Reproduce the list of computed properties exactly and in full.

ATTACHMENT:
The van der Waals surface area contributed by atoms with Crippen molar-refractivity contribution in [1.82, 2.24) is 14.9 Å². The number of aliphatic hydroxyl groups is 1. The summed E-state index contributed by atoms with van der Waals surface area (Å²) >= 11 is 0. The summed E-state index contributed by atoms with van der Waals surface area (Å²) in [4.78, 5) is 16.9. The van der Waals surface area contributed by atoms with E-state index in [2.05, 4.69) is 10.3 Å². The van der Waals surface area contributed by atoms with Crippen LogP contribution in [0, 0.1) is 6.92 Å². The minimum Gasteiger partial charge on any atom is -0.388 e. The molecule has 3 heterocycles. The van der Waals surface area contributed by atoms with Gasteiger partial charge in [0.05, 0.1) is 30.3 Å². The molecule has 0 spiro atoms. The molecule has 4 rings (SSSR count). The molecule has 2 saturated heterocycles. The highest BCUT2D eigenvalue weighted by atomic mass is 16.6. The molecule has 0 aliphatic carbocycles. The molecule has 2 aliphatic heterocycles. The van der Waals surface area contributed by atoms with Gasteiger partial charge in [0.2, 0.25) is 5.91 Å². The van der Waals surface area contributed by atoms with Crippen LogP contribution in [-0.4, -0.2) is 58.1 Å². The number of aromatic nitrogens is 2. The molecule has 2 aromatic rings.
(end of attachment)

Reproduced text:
The van der Waals surface area contributed by atoms with Crippen molar-refractivity contribution in [1.82, 2.24) is 14.9 Å². The number of aliphatic hydroxyl groups is 1. The summed E-state index contributed by atoms with van der Waals surface area (Å²) >= 11 is 0. The summed E-state index contributed by atoms with van der Waals surface area (Å²) in [4.78, 5) is 16.9. The van der Waals surface area contributed by atoms with E-state index in [2.05, 4.69) is 10.3 Å². The van der Waals surface area contributed by atoms with Crippen LogP contribution in [0, 0.1) is 6.92 Å². The minimum Gasteiger partial charge on any atom is -0.388 e. The molecule has 3 heterocycles. The van der Waals surface area contributed by atoms with Gasteiger partial charge in [0.05, 0.1) is 30.3 Å². The molecule has 0 spiro atoms. The molecule has 4 rings (SSSR count). The molecule has 2 saturated heterocycles. The highest BCUT2D eigenvalue weighted by atomic mass is 16.6. The molecule has 0 aliphatic carbocycles. The molecule has 2 aliphatic heterocycles. The van der Waals surface area contributed by atoms with Gasteiger partial charge in [0.2, 0.25) is 5.91 Å². The van der Waals surface area contributed by atoms with Crippen LogP contribution in [-0.4, -0.2) is 58.1 Å². The number of aromatic nitrogens is 2. The molecule has 2 aromatic rings.